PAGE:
Finally, given concerns, shared by Bill, about the MVP’s sustainability and scalability, it is no small matter that host governments are strong advocates of the approach. These governments’ leaders have seen the Millennium Villages day in and day out over almost a decade. They are putting their own money and policies behind expanded implementation of the MVP’s guiding concepts.

For example, Nigeria has used the MVP concepts for national-scale delivery of health and education services in all 774 of the country’s Local Government Areas. Governments across the region have taken over $100 million in financing from the Islamic Development Bank to scale up the MVP concepts themselves. Around a dozen countries are now starting or have approached the Millennium Village Project to help them start their own Millennium Villages. And the Pan African Youth Leadership Network, Africa’s own young people, recently visited the Millennium Village in Senegal, and requested the support of the MVP to expand the Millennium Village Project’s techniques and strategies in their home countries and regions.

This spread of the Millennium Village approach throughout Africa shows that African political and community leaders consider the MVP’s methods, strategies, and systems to be highly useful in combating poverty in rural Africa. Nina Munk’s book is out of date and misses the mark. I invite Bill Gates to visit one or more Millennium Village sites on an upcoming trip to Africa to see first hand why the approach is of such practical interest across the continent.

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    1. CommentedSebastian Sarria

      Very interesting to see this debate between him. If you have not already, read Gates' post on May 21st found which Sachs refers.

      Comparing both posts, I say Sachs wins the argument. He provides detail, as shown here, that Munk only resided in the MVP's for a short period of time - not long enough to see the full-fledged effects Sachs envisioned. Gates on the other hand, does not provide as much detail and therefore loses the argument.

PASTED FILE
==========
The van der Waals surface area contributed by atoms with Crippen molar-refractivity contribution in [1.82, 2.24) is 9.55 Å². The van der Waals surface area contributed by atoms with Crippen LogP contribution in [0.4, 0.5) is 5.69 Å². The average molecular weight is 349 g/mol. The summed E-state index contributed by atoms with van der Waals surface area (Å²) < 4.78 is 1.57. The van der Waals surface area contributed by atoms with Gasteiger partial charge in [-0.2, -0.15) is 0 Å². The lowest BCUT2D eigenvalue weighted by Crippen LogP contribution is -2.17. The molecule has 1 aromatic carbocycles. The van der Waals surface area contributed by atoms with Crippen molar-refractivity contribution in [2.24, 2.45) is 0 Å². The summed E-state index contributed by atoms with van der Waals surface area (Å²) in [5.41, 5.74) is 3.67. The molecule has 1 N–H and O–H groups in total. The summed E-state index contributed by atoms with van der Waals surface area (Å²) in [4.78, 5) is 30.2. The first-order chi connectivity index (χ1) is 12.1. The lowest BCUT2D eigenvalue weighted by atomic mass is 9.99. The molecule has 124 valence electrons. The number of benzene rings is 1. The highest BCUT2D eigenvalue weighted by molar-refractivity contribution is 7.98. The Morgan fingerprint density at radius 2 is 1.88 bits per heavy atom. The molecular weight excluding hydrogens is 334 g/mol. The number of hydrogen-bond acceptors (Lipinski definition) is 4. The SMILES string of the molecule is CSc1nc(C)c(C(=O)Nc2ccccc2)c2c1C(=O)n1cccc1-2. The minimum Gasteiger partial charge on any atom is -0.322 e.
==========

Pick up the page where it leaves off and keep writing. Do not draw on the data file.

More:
That is not, however, to take credit from his argument. He makes a clear point that, in an economist's viewpoint, only profits and numbers matter, as Gates is inherently one of them. Sachs, although an economist as well, is considered more so a Development Strategist. In my opinion, Gates needs to see the bigger picture Sachs provides in this article, and not be limited to small pocket "failures" as he and Munk point out.

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    3. CommentedNathan Weatherdon

      Gates may be accustomed to being a visionary who does not need to rely on

      In development, we cannot rely on visionary. We need real targets and we need real accountability, and this is only possible under a system of quantitative targets.

      Once the children are fed, basic infrastructure built, and some semblance of a private sector flourishing, then perhaps it will be time to abandon rigorous quantitative measures and shift to more visionary and less specific approaches.

      Steve Jobs, for example, could not have earned Apple billions upon billions without entire legions of accountants and managers who quantitatively target all manner of processes for optimization.

      Finally, even if the measurement and evaluation doesn't seem so obvious in contributing to outcomes, 1) there would likely be more corruption and accountability otherwise, and 2) the fact of employing people to measure these things means that there is some administrative and analytical capacity, which would otherwise constitute a fatal constraint on private sector growth: the private sector absolutely requires a capacity to monitor and control in order to achieve efficiency or high profitability which underlie productivity and improved wages